Zero ZoneScott O’Connor
Zero Zone (Counterpoint 2020) is set in the late 1970s. Jess Shephard is a Los Angeles artist who creates immersive exhibits of color and space. As a child she almost drowned in the ocean, and has been searching ever since for euphoria she felt in that transformative space of bubbles of light and swirling sand that created a vast underwater room. Her unique projects attract critical notice and many people return over and over to relive the intense sensory experience. In 1977 a photographer friend travels to Northern New Mexico, returning with pictures of an old army base where the atomic bomb was tested, next to land owned by a rancher and a hiking trail through the desolate land. Fascinated by the stark landscape, Jess visits the rancher who shows her a wispy shimmering of light caused by lingering radiation in the air. He gives Jess permission to build a small concrete room with rectangular openings to frame the changing light from sunrise through sunset. She calls the structure “Zero Zone.” In the summer of 1977, bullied 16-year-old Isabel Serrano runs away from home with a friend to Las Vegas. They lose all their money gambling, and casino cocktail waitress Martha Reed takes pity on Izzy, giving her a place to stay after her friend leaves with a stranger. Grieving the death of her sister, Martha is ready for a change, and decides they should hike the trail through the New Mexico desert her sister read about in a New Age magazine but wasn’t able to complete before dying of cancer. Charismatic Tanner Helm, covered with growths all over his body, meets rootless Danny Aquado in county jail. After they are released, Tanner convinces Danny to join him on the desert hike he read about in Modern Pilgrimages, hoping for a life-changing experience. The four are surprised to find the Zero Zone structure, but when Izzy sees a vision of light, Tanner is convinced she has found a passage into another world and barricades the door. Interspersed sections from Light + Space, an unreleased documentary film made after Zero Zone was shut down, reveal Jess’s breakdown after the extreme reaction to her art, which resulted in a death. Two years later those who survived Zero Zone are released, and Jess is forced to confront her her fear that the violence may continue and her nagging guilt that she was somehow responsible for the events that occurred in a place of her making. This haunting thriller explores the desperate loneliness of those living in the margins of society and the power of art to transform reality.

InterferenceBrad Parks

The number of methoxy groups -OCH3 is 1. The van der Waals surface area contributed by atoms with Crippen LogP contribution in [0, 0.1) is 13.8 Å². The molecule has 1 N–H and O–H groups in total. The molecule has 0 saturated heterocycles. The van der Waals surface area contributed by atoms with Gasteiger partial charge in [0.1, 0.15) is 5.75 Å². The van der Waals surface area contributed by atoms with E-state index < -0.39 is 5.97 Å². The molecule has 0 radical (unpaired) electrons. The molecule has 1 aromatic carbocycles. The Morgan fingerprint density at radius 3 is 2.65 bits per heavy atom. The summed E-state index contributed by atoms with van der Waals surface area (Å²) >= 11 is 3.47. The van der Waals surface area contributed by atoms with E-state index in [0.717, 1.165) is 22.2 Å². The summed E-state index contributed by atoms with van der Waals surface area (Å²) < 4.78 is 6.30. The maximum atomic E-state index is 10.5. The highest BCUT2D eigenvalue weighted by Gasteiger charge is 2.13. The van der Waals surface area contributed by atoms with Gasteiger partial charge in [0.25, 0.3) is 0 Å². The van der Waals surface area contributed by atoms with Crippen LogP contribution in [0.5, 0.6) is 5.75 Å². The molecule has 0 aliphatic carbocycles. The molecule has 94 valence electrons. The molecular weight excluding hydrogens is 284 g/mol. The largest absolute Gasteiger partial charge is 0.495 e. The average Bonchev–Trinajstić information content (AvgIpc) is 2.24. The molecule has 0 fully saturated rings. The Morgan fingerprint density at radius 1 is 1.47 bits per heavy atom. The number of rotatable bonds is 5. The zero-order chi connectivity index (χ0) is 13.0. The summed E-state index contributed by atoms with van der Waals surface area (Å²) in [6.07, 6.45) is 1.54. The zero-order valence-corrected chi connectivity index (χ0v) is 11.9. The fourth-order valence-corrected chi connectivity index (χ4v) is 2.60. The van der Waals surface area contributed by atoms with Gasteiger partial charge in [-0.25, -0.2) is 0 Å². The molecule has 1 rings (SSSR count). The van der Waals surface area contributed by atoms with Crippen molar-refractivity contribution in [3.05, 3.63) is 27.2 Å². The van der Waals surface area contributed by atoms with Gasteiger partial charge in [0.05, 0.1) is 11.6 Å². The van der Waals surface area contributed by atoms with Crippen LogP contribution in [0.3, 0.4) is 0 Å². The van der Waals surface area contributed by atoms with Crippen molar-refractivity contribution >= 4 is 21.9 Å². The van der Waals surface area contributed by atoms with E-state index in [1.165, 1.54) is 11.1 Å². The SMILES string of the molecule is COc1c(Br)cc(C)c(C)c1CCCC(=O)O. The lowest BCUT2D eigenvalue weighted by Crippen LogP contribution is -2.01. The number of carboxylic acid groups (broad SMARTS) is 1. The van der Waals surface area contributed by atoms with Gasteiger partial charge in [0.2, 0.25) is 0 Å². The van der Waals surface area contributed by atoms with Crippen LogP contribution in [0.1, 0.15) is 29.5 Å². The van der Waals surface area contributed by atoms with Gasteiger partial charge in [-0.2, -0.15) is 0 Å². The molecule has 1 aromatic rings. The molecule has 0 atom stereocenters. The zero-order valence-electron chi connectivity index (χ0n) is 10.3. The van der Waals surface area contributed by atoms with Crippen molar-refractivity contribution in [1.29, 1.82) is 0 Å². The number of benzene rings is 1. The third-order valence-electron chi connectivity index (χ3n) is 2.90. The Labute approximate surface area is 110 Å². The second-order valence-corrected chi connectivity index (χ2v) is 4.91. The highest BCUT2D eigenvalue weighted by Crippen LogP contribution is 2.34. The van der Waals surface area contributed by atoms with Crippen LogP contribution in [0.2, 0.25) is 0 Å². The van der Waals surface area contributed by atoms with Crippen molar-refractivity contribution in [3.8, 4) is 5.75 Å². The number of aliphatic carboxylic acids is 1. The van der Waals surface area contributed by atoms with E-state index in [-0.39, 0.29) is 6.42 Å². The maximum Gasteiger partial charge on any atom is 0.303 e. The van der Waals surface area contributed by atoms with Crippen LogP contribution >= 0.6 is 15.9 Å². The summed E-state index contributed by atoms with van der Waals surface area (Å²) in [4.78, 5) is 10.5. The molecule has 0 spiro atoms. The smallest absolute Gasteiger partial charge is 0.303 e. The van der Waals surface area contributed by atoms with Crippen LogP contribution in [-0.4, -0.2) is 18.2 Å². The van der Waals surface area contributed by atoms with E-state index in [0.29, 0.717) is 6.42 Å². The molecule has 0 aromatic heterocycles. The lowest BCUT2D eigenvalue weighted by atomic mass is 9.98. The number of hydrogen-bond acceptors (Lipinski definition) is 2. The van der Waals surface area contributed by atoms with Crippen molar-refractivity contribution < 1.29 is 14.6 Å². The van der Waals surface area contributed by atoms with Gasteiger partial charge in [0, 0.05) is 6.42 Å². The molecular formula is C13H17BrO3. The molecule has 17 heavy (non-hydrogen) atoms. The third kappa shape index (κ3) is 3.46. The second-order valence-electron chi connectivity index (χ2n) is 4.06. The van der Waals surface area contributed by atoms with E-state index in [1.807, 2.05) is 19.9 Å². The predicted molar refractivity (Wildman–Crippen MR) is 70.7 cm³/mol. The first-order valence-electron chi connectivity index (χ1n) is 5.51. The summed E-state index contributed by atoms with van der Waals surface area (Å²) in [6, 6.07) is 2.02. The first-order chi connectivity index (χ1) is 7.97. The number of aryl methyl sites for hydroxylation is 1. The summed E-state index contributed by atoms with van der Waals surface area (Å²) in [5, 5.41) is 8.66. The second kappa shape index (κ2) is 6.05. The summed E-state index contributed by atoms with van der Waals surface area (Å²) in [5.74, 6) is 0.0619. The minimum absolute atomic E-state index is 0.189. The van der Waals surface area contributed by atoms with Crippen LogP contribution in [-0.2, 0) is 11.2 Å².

Interference (Thomas & Mercer 2020) begins when Brigid Bronik gets a call that her husband Matt has just been has been rushed to the hospital after a seizure in his lab at Dartmouth College Department of Physics and Astronomy. When Brigid arrives at the hospital, Matt is given fluids and norepinephrine but is still thrashing, and the doctors have no idea what caused his seizure. Brigid began losing her hearing a decade earlier and struggles to understand the doctors even with the help of her hearing aids and lip reading. They have ruled out a heart attack or stroke, but can’t do an MRI to check for a brain tumor until Matt can be safely sedated. Luckily her sister Aimee steps in to care for their nine-year-old son Morgan so Brigid can sit by Matt’s bedside as he gradually comes out of his coma. All the tests come back negative: no tumor or brain damage, no botulism or any other common poisoning, no cause of any kind for his collapse except perhaps stress. Everyone hopes it was a one-time event and Matt returns to work, cautioned to take it easy. Two weeks later Matt tells Brigid he has received an amazing job offer from Sean Plottner, a multi-billionaire Dartmouth alumni who believes Matt is close to a world-changing breakthrough in his field of quantum mechanics: a million dollars a year to work for Plottner Investments. The salary is unbelievable, but Matt worries the job will increase his stress, and is uncomfortable moving away from the open exchange of ideas in academia to total control of his work by a business. The next day Matt has another seizure, this time coming back to consciousness after 12 hours. Again the tests turn up nothing, and the doctor asks about two similarities of time and place: the same time of day in Matt’s lab. Matt explains that his work is top secret since some of his funding comes from the Department of Defense, but explains he has been working with viruses, specifically trying to alter the common tobacco mosaic virus at the quantum level with a microscopic laser, a guaranteed Nobel prize for anyone who succeeds. Matt chose the tobacco mosaic virus because it doesn’t infect humans, but admits no one knows how a virus mutated at the quantum level will change. A few weeks later Matt is kidnapped from the lab. Brigid and her sister, a forensic accountant, work with the police while Plottner mounts his own search, offering to pay the ransom if Brigid signs a work contract on Matt’s behalf. Brigid doesn’t trust Plottner, but there are plenty of other suspects: rival researchers at Dartmouth, the Chinese government, and the Department of Defense. This science-infused character-driven thriller is riveting.